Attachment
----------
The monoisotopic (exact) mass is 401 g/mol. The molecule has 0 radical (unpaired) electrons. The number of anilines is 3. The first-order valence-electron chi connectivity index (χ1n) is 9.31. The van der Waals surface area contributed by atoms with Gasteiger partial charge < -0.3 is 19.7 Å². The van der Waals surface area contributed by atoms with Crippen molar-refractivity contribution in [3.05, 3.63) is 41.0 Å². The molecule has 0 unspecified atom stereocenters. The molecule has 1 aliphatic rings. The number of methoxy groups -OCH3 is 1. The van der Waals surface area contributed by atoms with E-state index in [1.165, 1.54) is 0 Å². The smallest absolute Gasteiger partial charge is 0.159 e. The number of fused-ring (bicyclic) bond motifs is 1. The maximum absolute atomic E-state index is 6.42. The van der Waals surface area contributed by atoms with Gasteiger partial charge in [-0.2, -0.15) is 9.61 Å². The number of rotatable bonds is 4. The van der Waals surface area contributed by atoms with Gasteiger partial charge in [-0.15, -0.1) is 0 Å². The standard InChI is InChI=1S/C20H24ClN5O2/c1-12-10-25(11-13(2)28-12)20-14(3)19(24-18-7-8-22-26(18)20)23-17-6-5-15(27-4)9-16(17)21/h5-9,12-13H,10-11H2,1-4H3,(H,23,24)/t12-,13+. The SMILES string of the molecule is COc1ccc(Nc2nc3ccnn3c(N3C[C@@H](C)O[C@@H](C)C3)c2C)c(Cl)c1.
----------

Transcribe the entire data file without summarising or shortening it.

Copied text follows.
The monoisotopic (exact) mass is 401 g/mol. The molecule has 0 radical (unpaired) electrons. The number of anilines is 3. The first-order valence-electron chi connectivity index (χ1n) is 9.31. The van der Waals surface area contributed by atoms with Gasteiger partial charge < -0.3 is 19.7 Å². The van der Waals surface area contributed by atoms with Crippen molar-refractivity contribution in [3.05, 3.63) is 41.0 Å². The molecule has 0 unspecified atom stereocenters. The molecule has 1 aliphatic rings. The number of methoxy groups -OCH3 is 1. The van der Waals surface area contributed by atoms with E-state index in [1.165, 1.54) is 0 Å². The smallest absolute Gasteiger partial charge is 0.159 e. The number of fused-ring (bicyclic) bond motifs is 1. The maximum absolute atomic E-state index is 6.42. The van der Waals surface area contributed by atoms with Gasteiger partial charge in [-0.2, -0.15) is 9.61 Å². The number of rotatable bonds is 4. The van der Waals surface area contributed by atoms with Gasteiger partial charge in [-0.15, -0.1) is 0 Å². The standard InChI is InChI=1S/C20H24ClN5O2/c1-12-10-25(11-13(2)28-12)20-14(3)19(24-18-7-8-22-26(18)20)23-17-6-5-15(27-4)9-16(17)21/h5-9,12-13H,10-11H2,1-4H3,(H,23,24)/t12-,13+. The SMILES string of the molecule is COc1ccc(Nc2nc3ccnn3c(N3C[C@@H](C)O[C@@H](C)C3)c2C)c(Cl)c1.